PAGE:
The impact of the digital industry: Identifying technical solutions
Estimated page impact: 0.39g CO2e per page view
Part 6 of our Digital Impact blog series, educating our network through the sharing of research and our collective journey towards a digital industry that lessens the impact on our environment.
Each website (or app) is unique and will have unique solutions needed to decrease digital impact. This blog post summarises the technical solutions I believe are most helpful from my journey so far. Check the series for detail on what can be done from a content and design perspective as well as by raising awareness.
Architect the website to be as efficient as possible. There are well established practices out there that are all really valuable:
- Event driven architecture
- Server utilisation
- Extreme content delivery network use
- Static site generation
These aren’t buzzwords, they’re genuinely vital for efficiency and also UX. A lightning fast site will undoubtedly reduce digital impact.
Think about the future by ensuring the architecture can evolve too. You need to be able to take advantage of new frameworks, software and hardware as they develop to continuously increase efficiency.
We’re experimenting with the best combination of the above and have recently decided not to use a static site generator because we believe we can get comparable results with event driven architecture, and using a content delivery network to deliver a very significant portion of site code.
Host with an efficient green energy powered data centre that’s as close to the people who use your site as possible. I admit this is a sweeping statement, but only because there is so much to this discussion. So let’s start with the big players.
- Google: buys renewable energy to 100% match the amount it uses in its data centres as well as rolling out some very innovative efficiency and carbon intensity initiatives.
- Microsoft (and therefore Azure): has an amazing carbon capture commitment whilst allowing people to have access to data about the impact of what they host.
- Acquia and WPEngine: Hosting partners who offer product specific efficiency gains on top of the above.
- And finally genuine carbon neutrally powered options like Hydro66 and Positive Internet Company are very interesting.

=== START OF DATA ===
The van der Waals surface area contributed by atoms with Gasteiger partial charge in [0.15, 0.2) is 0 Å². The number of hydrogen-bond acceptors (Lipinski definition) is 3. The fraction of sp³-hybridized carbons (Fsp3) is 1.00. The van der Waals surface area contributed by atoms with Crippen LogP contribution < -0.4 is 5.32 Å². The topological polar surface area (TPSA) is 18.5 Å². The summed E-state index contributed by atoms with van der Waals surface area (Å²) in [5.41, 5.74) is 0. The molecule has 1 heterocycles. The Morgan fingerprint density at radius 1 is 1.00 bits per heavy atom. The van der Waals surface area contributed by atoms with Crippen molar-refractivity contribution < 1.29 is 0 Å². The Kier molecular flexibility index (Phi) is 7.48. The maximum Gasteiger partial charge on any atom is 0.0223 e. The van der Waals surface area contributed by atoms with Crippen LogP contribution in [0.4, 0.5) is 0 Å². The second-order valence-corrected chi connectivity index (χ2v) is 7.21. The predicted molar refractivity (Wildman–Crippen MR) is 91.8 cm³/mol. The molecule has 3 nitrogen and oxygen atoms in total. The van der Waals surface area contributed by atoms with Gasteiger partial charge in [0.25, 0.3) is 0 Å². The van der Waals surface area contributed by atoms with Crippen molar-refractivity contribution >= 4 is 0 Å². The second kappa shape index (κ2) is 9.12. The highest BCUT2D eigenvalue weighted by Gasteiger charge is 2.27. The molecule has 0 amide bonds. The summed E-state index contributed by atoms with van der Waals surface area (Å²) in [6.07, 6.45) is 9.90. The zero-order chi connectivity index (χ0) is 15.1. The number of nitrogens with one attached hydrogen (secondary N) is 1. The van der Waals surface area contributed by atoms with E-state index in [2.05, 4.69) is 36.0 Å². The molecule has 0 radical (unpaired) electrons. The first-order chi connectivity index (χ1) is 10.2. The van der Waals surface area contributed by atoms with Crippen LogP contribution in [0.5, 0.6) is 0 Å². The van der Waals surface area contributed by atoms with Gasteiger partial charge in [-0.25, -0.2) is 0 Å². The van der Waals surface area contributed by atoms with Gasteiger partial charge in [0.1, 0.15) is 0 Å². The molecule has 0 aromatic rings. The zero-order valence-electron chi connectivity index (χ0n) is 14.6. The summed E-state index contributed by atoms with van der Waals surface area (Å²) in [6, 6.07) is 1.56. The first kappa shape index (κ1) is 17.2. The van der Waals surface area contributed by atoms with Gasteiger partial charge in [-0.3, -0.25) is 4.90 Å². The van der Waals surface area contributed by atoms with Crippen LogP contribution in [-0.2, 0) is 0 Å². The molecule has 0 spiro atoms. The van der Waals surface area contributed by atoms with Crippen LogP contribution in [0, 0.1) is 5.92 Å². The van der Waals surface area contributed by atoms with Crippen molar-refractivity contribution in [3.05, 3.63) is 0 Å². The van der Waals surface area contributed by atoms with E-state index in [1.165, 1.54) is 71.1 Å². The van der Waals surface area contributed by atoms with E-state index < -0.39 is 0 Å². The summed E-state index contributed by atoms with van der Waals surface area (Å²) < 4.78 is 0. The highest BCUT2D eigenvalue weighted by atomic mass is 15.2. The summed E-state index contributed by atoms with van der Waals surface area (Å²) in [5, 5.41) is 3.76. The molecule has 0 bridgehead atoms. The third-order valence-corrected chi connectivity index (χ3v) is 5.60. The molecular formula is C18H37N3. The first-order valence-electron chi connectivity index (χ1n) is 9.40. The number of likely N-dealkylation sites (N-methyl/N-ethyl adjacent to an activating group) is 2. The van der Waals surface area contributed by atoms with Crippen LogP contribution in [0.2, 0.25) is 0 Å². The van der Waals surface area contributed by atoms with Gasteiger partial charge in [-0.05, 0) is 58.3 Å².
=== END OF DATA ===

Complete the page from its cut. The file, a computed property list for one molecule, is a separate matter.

This is a huge topic that I’m nowhere near forming a strong opinion on, and would love to debate more with other people. From there I will be writing a dedicated blog post – keep an eye out!
Aggressively block bots to reduce server usage. Human activity on the internet accounts for only 48% of traffic on the internet. This means a massive 52% of traffic is generated by bots. Half of that number are deemed bad bots; scraping content, crashing websites, trying to find security loopholes, bulk buying products on ecommerce sites, simulating advert clicks, the list goes on…
On average, any site can expect a quarter of its traffic to be from bad bots, and due to the latest levels of sophistication they behave in an almost indistinguishable way from humans.
If images are absolutely necessary, compress and cache them and don’t load what people can’t see. Compress and zip everything you possibly can!
Clean code only
Write (c)lean code, particularly JS and JQuery. Being the wonderful humans that we are, we’re prone to making a few mistakes, bowing to pressure and cutting the odd corner. We have to prove to people how valuable well written code is in the short term (performance, carbon, SEO, UX improvements) and longer term (ease of handover, upgrade and improvement).
Also review plugin code before using, and question whether the functionality you need is better done without one. Social media plugins are a great example. A huge amount of their code offers no benefit to the person using the site or the website owner, and the continued tracking they fire off causes even more emissions. Ad software is also a particularly bad offender here.
Setting CO2e KPIs will empower developers to push back on common asks that are detrimental to website impact.
Use the design system as part of the pipeline build/reporting process. This is a great way to start conversations about governance of key files. So often as websites grow they’re owned and worked on by different people, this leads to design creep, which is bad for page weight and UX.
Consider carbon intensity when planning times to run regular jobs. Traditionally we would run batch jobs in the middle of the night to make sure it doesn’t add to server load. However, given that Octopus Energy recently started paying their customers to use renewable energy when it was very sunny and windy, a better way to plan these jobs is to monitor the carbon intensity of electricity and run the jobs when it is at its lowest. This concept is much better articulated as a green principle.
Automatically run site scanners (e.g. Sitebulb, Monsido, Siteimprove) to pick up issues that might have slipped through other quality checking processes. These products bring up some false positives but that’s a small price to pay for the impact that making these continuous improvements have.
Given the mind blowing amount of data that an internet user generates every day it is vital to think about data minimisation. This is a way of thinking contrary to the tradition of harvesting as much data as possible (sorry marketeers). Instead, first define why you want to know something; how will knowing that help your audience? Then define the bare minimum data you need to capture that info.
This kind of approach might lead towards products such as Cabin Analytics. The Panoply Group website will soon have this instead of Google Analytics, I’ll keep you posted on how it goes.
Make a check list of the above and embed them into your team best practices.